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Supreme Court greenlights corruption
There are few meaningful limits remaining on money in politics. As a result, politics has become increasingly dominated by the wealthy. The average U.S. Senator is a multi-millionaire. On Monday, the Supreme Court made the situation a little bit worse.
For the last 20 years, there has been a modest restriction on wealthy candidates that loan their campaigns money. Candidates are free to loan their campaign an unlimited amount of money. And, during the campaign, they can pay themselves back however much they want. But, after the campaign is over, any outstanding debt to the candidate over $250,000 is considered a contribution and cannot be repaid.
The rationale is, after the conclusion of the election, contributions cannot possibly benefit the campaign. This money is going directly into the pocket of the candidate. So there is a threat of real and perceived corruption.
The Supreme Court, by a 6-3 vote, has now decided that this provision, which has been law since the enactment of the Bipartisan Campaign Reform Act of 2002, is unconstitutional.
Chief Justice John Roberts, writing for the majority, says wealthy candidates loaning their campaigns large amounts of cash is an essential part of the democratic process. He describes loans in excess of $250,000 as a key tool "to jumpstart a fledgling campaign or finish strong in a tight race." Massive personal loans can be "a useful tool to signal that the political outsider is confident enough in his campaign to have skin in the game, attracting the attention of donors and voters alike." Not allowing these loans to be paid back in full with money raised after the election, Roberts argues, risks "inhibiting candidates from making such loans in the first place."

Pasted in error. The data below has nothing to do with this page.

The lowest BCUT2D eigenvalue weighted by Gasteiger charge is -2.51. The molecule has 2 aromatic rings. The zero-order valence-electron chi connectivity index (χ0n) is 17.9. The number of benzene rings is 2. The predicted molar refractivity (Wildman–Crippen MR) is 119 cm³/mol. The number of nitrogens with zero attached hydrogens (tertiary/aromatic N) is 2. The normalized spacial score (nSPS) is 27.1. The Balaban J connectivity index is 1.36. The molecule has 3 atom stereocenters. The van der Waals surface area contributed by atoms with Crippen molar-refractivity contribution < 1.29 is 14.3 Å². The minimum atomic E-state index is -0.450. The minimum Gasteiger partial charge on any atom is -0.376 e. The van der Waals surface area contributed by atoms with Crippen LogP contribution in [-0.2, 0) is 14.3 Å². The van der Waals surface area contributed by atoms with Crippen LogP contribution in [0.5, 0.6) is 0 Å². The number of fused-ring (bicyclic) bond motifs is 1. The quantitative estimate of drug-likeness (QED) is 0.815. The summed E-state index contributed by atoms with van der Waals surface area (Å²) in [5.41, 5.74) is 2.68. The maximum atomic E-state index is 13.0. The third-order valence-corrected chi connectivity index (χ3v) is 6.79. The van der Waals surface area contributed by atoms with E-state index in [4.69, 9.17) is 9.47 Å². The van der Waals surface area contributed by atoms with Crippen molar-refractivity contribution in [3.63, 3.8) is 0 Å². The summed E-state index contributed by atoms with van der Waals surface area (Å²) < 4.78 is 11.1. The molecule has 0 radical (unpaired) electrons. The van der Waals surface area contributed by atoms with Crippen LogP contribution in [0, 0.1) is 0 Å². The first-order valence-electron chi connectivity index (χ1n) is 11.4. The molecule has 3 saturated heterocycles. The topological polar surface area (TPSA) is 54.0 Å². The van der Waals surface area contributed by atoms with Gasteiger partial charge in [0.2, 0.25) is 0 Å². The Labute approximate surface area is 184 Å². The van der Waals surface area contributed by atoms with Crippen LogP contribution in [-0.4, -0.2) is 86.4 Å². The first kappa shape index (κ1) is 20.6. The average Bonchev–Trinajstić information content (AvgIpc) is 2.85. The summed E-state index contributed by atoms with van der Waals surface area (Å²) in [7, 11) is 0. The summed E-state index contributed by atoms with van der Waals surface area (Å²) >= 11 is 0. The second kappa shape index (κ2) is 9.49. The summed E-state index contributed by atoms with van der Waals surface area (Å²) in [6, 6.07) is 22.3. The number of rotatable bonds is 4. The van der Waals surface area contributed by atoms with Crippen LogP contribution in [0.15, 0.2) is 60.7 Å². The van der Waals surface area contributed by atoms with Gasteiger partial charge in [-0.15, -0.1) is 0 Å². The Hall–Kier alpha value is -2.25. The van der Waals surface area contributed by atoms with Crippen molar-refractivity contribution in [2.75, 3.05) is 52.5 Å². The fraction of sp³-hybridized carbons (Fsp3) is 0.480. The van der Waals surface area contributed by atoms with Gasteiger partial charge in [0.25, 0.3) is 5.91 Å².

This, according to Roberts and the five other conservative Justices, is a violation of the First Amendment. Roberts notes a candidate has a constitutional right “to speak without legislative limit on behalf of his own candidacy.” This includes candidates spending unlimited amounts of their own money. The restriction on repayment, Roberts writes, "burdens candidates who wish to make expenditures on behalf of their own candidacy through personal loans."
Writing in dissent, Justice Kagan lays out a scenario which, as of today, is now legal:
A candidate for public office extends a $500,000 loan to his campaign organization, hoping to recoup the amount from benefactors’ post-election contributions. Once elected, he devotes himself assiduously to recovering the money; his personal bank account, after all, now has a gaping half-million-dollar hole. The politician solicits donations from wealthy individuals and corporate lobbyists, making clear that the money they give will go straight from the campaign to him, as repayment for his loan. He is deeply grateful to those who help, as they know he will be—more grateful than for ordinary campaign contributions (which do not increase his personal wealth). And as they paid him, so he will pay them. In the coming months and years, they receive government benefits—maybe favorable legislation, maybe prized appointments, maybe lucrative contracts. The politician is happy; the donors are happy. The only loser is the public. It inevitably suffers from government corruption.